In the last issue, I wrote of the kickoff of the new School of Medicine & Health Sciences, a facility which is part of the University of North Dakota’s Health Workforce Initiative to grow North Dakota medical and health science professionals and, as a result, affect healthcare in our state for generations. Since that time, the design team of JLG Architects, Steinberg Architects and Perkins+Will has made significant progress on the building.
As you may remember, over the last several months the design team has been involved in Programming, or the discussion in what actually goes into the building. The Programming process involved hundreds of discussions with faculty, staff, students and administration – because who best to decide the usefulness of the spaces than those who actually use them? After presenting several options to the University, we now have a final building program, which integrates new ways of thinking about learning, researching, and working together, and includes:
- Interdisciplinary Learning Communities for all of the SMHS programs. The SMHS will feature 8 Learning Communities with 100 students each, which will be paired around a shared student lounge and practice exam room space, and have their own group study rooms, tutoring rooms, open work environments and individual study stations and lockers. Each Learning Community will gather students from disciplines across the medical and health science spectrum – medical students, graduate students, occupational therapy, physical therapy, and others – in order to encourage collaboration between departments and promote inter-professionalism.
- Shared and flexible research spaces. To allow successful grant programs to grow and contract, the standard small, fixed and “owned” lab spaces will now become large, open and flexible spaces to both foster collaboration and act as a chassis for a researcher-focused enterprise.
- An Interdisciplinary Anatomy Program with shared cadavers. Currently, medical students and health science students study anatomy independently. Integrating medical students and health science students within anatomy further strengthens the goal of providing a meaningful interdisciplinary education.
- Simulation training into all programs. With 5 simulation rooms, 14 standard patient rooms, 5 debrief rooms and a clinical skills laboratory, students will have multiple opportunities to hone their interpersonal and physical clinical skills.
- Extremely flexible and agile large group space and conference space. Small, medium and large conference rooms will be paired with break-out conversation spaces for any type of group meeting. The building will be open (but secured) 24 hours a day to act as a home-away-from-home to best maximize collaboration and learning.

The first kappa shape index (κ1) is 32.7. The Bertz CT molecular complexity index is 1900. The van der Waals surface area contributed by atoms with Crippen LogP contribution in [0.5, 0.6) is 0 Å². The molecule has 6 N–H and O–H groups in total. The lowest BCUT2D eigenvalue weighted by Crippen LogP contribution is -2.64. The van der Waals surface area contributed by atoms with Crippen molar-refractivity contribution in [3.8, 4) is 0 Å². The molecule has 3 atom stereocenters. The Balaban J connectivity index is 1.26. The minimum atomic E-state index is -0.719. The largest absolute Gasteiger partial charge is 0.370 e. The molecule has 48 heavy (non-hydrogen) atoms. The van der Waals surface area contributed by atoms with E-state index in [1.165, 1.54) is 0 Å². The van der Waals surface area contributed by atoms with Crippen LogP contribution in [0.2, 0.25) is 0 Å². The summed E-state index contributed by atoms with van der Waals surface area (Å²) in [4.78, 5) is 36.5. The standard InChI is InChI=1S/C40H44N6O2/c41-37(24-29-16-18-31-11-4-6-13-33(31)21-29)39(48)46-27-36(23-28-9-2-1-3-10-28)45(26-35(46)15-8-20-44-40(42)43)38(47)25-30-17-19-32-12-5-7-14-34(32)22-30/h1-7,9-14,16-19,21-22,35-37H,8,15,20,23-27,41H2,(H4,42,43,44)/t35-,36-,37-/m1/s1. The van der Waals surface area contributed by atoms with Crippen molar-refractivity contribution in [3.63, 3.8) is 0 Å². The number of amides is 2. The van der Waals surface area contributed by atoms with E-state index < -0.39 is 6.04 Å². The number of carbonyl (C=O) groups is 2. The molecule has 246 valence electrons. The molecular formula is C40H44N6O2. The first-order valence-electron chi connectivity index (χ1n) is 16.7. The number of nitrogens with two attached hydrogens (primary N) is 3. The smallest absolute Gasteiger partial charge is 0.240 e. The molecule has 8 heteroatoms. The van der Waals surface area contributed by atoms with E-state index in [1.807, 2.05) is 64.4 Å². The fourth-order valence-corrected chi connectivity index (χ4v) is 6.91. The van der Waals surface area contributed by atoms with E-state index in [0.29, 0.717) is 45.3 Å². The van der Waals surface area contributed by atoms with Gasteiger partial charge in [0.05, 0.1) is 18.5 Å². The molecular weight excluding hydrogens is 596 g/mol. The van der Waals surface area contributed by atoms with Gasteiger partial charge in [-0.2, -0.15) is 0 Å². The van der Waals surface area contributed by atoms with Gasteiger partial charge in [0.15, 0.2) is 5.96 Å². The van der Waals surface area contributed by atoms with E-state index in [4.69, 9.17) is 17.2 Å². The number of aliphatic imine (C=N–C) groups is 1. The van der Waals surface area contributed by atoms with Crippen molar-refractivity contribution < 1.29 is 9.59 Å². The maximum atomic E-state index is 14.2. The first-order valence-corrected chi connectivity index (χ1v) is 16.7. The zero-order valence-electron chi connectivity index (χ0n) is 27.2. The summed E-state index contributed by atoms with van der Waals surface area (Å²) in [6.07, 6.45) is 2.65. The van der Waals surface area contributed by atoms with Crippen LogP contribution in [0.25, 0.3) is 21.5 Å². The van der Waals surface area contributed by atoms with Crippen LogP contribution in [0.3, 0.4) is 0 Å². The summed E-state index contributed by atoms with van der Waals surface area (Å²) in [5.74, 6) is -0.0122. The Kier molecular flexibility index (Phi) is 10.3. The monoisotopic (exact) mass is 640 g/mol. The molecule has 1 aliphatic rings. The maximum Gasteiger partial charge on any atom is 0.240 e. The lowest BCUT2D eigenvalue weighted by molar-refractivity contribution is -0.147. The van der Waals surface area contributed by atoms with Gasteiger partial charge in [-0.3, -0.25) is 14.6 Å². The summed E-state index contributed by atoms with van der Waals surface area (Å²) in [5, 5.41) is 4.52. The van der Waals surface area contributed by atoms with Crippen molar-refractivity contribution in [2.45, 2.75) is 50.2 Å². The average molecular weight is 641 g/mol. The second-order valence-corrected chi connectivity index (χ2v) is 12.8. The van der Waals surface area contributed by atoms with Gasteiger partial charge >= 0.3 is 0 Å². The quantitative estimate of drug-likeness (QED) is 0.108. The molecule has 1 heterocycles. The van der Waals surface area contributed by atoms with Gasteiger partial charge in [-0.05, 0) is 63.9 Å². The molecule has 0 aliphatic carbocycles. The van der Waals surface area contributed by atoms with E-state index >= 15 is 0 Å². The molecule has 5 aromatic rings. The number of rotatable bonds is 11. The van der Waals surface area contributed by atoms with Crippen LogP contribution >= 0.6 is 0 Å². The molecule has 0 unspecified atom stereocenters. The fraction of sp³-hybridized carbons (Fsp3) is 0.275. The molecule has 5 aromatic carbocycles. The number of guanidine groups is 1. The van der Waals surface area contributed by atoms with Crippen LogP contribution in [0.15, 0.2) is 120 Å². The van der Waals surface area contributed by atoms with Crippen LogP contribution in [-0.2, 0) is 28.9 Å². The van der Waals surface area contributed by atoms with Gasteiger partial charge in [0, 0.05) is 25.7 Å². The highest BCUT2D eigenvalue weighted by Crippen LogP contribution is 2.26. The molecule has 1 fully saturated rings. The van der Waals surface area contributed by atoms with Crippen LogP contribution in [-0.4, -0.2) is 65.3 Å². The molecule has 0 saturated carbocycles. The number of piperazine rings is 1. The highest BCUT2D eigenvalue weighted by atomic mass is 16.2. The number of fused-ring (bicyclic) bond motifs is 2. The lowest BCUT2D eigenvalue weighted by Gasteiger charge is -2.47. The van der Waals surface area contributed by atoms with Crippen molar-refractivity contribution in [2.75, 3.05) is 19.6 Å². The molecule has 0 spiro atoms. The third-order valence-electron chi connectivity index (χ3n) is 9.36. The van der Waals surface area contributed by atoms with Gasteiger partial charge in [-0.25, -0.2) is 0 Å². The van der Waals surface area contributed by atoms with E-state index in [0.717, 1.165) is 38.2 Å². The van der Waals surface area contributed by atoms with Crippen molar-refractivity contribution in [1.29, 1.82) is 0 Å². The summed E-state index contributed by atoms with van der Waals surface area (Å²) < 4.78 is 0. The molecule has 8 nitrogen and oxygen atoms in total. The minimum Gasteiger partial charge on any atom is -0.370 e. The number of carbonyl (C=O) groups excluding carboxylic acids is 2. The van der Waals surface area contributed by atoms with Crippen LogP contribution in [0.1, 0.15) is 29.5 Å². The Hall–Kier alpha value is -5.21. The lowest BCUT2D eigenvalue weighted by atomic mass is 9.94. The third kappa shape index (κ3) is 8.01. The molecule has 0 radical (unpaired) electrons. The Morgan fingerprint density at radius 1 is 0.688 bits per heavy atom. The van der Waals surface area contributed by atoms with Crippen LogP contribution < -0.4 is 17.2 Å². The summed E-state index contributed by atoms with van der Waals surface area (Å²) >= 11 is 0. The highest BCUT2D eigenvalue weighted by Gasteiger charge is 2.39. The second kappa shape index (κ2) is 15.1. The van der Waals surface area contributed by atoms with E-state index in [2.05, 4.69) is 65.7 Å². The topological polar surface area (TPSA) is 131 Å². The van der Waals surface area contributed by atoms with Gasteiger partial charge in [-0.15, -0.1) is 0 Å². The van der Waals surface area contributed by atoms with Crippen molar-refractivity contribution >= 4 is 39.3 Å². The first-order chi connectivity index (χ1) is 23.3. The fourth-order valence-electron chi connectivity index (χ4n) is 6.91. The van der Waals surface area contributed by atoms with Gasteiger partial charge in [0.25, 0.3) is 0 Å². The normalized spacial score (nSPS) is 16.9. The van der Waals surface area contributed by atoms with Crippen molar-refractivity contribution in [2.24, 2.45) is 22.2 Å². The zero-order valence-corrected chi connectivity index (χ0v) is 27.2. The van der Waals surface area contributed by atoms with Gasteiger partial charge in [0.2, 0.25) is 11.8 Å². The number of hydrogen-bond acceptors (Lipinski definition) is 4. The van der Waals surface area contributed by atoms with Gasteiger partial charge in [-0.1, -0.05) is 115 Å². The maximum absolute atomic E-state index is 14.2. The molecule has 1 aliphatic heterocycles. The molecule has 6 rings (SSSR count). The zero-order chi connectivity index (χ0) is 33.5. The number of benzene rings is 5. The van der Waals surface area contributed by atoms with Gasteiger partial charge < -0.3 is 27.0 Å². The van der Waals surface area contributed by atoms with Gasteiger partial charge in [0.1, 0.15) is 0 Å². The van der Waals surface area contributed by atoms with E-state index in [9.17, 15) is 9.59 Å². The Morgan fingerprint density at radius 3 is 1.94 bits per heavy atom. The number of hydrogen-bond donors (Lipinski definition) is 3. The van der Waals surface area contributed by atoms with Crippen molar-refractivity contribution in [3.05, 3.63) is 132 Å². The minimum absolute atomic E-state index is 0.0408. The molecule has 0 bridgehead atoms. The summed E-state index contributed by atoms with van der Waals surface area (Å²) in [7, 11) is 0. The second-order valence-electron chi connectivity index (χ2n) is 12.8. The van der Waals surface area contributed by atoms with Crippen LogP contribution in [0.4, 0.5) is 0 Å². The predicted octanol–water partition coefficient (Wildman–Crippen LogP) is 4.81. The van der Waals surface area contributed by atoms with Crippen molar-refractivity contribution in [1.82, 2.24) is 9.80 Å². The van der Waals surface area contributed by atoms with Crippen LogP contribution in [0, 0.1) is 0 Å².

All of these learning and collaboration spaces have been designed around a central, daylit “Main Street,” to make it easy for students and visitors to find their way around. A café is at the center of the building, and will be a key aspect of the lobby and circulation space. Outdoor space for students and staff has been provided adjacent to the lobby and café, creating an active center of the building with direct views to the outdoors and a way to bring in even more natural daylight.
Interestingly, our Programming sessions led to the one major change from the current SMHS facility – the elimination of the traditional library. We live in a digital world, and book stacks would take up precious space that will be better put to other use.
As we enter design, we have added the final integral piece to our team. UND recently hired the team of PCL Construction Services and Community Contractors to provide Construction Manager at Risk (commonly called CMaR) services. In a typical Design-Bid-Build construction method, the entire project would be designed and then contractors would be called to bid on the project by looking at the drawings and providing their lowest estimated cost for construction. In CMaR delivery, the contractor team works alongside the architecture team from the beginning of design to provide cost estimates and identify potential scheduling and constructability issues. For a project of this size and complexity, the CMaR delivery system will help ensure that the SMHS project will be delivered on time and on budget because it ensures that everyone is on the same page throughout the entire process.
And, thanks to the inclusion of PCL and Community Contractors, construction has already begun. Although we are still designing the facility, geotechnical investigations have been completed on the site, and the grading of the physical landscape will begin shortly so that foundation construction can being in Winter 2014 as soon as we finalize the design and construction documents.
Speaking of design, we are currently in the process of finalizing Schematic Design, which will start to further detail the building layout, circulation, adjacencies and the overall building appearance. We will continue to host workshops with users to make sure spaces connect where they should and stay separate when needed. By the end of Schematic Design, we will be able to show you a site layout, building mass, the arrangement of departmental adjacencies – and, most interestingly, the form, shape and presence of the overall building. I look forward to seeing you all at the public presentation of this design towards the end of 2013!